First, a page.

There are a few other things in my sleep system in addition to my quilt. I chose the fairly typical Therm-a-Rest Neoair X-lite pad to sleep on, although I went with the women’s version with the higher r-value of 5.4. I’ll also be bringing a Sea-to-Summit Thermolite Reactor bag liner, which will add a few extra degrees of warmth at night and keep my quilt clean. After too many trips of using my balled-up clothes as a pillow and subsequently not having a pillow at all during cold nights, I’ve chosen to add a Big Sky International DreamSleeper pillow. Yes, a pillow might be considered a luxury item by some, but at only 1.5 oz. I think it’ll be worth it to bring and be able to sleep more comfortably.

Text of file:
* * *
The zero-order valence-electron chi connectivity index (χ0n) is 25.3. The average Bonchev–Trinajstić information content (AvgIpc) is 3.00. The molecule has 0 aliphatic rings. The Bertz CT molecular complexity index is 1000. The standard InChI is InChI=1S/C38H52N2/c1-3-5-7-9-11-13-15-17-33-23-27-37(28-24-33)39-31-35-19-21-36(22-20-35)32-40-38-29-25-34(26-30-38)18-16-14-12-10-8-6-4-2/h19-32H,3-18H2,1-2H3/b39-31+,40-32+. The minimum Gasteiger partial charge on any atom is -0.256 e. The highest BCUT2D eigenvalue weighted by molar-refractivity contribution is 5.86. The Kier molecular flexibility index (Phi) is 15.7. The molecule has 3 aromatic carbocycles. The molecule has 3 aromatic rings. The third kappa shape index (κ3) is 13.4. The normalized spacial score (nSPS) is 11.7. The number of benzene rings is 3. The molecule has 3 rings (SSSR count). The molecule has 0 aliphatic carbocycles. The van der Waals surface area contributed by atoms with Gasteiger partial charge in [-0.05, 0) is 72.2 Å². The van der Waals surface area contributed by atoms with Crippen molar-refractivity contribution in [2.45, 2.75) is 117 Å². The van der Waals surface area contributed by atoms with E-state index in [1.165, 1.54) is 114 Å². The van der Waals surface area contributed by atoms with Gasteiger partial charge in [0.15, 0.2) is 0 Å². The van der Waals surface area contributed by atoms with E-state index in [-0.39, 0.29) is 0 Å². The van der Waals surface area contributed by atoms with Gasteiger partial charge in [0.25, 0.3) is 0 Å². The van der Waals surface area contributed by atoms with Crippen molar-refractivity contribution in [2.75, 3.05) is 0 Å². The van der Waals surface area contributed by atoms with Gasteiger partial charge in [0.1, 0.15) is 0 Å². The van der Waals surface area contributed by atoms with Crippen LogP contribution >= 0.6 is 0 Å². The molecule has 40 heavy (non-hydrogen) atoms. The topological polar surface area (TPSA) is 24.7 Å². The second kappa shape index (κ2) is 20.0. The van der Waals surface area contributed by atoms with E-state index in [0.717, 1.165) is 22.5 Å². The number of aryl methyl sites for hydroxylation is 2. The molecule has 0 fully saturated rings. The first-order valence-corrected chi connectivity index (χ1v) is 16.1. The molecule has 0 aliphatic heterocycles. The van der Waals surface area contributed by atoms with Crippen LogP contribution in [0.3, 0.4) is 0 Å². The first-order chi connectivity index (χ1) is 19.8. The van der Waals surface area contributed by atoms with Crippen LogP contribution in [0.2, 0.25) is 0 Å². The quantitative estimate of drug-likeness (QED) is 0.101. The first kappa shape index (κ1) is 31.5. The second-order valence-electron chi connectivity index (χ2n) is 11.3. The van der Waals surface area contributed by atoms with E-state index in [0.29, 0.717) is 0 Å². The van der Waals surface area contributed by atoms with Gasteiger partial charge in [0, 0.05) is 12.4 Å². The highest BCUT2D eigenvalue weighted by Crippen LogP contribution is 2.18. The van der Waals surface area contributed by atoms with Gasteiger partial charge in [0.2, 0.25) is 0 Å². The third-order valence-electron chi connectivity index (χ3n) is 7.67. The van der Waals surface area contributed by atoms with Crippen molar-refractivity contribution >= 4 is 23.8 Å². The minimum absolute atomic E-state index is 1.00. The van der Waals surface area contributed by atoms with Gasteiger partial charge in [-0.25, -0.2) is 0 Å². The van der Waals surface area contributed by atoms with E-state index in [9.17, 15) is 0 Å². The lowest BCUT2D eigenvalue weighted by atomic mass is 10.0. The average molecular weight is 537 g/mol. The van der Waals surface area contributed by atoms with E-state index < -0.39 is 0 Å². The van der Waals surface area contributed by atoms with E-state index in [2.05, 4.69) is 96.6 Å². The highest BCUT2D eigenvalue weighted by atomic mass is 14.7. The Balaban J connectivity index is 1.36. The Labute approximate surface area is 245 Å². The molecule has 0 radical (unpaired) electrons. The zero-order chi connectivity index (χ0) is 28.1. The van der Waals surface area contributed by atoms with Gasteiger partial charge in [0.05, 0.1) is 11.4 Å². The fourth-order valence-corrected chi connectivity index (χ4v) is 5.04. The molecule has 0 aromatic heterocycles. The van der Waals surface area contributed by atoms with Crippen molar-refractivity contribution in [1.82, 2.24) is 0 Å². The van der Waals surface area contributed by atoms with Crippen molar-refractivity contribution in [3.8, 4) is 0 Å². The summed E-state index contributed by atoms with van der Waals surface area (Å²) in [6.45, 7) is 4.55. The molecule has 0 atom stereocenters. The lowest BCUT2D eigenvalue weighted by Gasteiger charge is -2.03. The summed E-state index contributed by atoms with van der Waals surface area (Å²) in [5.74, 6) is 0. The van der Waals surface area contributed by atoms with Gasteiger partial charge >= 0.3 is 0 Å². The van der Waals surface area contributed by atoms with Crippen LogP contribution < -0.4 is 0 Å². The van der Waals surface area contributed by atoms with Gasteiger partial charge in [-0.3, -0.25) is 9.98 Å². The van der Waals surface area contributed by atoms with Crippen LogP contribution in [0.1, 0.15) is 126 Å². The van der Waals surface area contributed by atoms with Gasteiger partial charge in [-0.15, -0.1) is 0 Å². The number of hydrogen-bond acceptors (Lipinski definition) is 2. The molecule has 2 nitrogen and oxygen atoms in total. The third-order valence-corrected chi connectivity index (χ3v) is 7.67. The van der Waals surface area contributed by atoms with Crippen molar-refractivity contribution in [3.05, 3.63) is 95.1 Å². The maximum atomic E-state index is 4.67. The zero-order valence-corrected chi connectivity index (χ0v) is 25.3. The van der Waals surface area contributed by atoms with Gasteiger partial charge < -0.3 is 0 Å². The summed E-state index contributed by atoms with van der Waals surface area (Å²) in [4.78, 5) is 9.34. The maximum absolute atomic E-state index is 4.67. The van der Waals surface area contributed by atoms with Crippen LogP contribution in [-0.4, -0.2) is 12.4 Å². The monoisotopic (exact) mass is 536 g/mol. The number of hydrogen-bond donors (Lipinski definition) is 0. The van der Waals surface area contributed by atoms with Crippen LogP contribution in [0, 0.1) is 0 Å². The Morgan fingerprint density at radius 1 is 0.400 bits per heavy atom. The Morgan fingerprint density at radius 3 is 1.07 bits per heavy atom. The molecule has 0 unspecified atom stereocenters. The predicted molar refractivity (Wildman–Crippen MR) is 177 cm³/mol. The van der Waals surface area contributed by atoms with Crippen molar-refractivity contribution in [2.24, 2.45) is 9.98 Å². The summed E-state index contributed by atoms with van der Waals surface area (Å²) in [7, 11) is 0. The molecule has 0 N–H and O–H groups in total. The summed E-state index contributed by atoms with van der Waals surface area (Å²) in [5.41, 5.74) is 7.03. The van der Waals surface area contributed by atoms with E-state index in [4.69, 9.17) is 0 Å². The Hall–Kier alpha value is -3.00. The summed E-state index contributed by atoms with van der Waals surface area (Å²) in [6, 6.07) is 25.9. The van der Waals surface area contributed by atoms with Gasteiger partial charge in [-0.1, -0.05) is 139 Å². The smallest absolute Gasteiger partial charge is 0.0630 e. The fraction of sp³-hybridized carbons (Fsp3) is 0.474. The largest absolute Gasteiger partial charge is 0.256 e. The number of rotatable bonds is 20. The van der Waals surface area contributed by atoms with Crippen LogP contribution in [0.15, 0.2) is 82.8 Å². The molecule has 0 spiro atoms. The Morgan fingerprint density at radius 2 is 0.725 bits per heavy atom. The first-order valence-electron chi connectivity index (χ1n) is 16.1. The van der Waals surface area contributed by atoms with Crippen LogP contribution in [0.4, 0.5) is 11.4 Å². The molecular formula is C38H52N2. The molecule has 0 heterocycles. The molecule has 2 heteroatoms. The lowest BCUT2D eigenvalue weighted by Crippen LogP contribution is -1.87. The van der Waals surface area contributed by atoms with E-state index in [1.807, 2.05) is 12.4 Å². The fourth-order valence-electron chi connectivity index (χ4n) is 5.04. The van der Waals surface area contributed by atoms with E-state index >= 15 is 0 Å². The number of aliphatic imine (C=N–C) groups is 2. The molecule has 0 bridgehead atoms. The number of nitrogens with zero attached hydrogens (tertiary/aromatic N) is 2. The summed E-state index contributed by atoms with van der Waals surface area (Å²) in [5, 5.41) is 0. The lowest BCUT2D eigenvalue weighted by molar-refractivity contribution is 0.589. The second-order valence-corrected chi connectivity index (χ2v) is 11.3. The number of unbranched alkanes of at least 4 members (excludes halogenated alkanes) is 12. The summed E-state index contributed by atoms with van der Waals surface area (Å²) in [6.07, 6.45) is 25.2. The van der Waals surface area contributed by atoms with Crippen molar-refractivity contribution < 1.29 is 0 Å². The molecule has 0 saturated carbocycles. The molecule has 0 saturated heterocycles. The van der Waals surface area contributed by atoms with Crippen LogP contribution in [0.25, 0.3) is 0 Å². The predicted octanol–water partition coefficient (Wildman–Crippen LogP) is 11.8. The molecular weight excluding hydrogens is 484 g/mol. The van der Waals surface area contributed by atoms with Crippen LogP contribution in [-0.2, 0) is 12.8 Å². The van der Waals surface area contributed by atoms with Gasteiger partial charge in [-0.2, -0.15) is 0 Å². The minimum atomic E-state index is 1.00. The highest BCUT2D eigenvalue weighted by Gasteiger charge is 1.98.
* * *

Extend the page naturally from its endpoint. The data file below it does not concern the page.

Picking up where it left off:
Lastly, I’ll have a dedicated set of sleep clothes that will always be dry and warm at the end of the day. These include a merino wool long sleeve shirt and leggings, and a pair of light down booties that will keep my feet toasty.
For my cook system I have the MSR PocketRocket 2. This came with a stove kit package that I’ve decided to use which includes a pot, lid, and plastic cup. I’ll also be bringing a BIC mini lighter, a fuel canister, a small knife, and a Toaks titanium long-handled spoon. I’ll also have a food bag, paracord, and a small rock bag that I’ll use to hang my food at night to prevent critters from getting to it.
My water filtration is nothing new, the Sawyer Squeeze and two Smart water bottles will be enough to keep me hydrated.
Choosing what clothes to bring has been surprisingly tricky for me. Packing your fears is something that all hikers do, but I’ve been really battling between the fear of being cold and wet and bringing too many clothes. Additionally, the possible range in temperatures that I could experience in the first month (10’s-60’s) makes it difficult to be prepared for all scenarios without bringing a lot of options.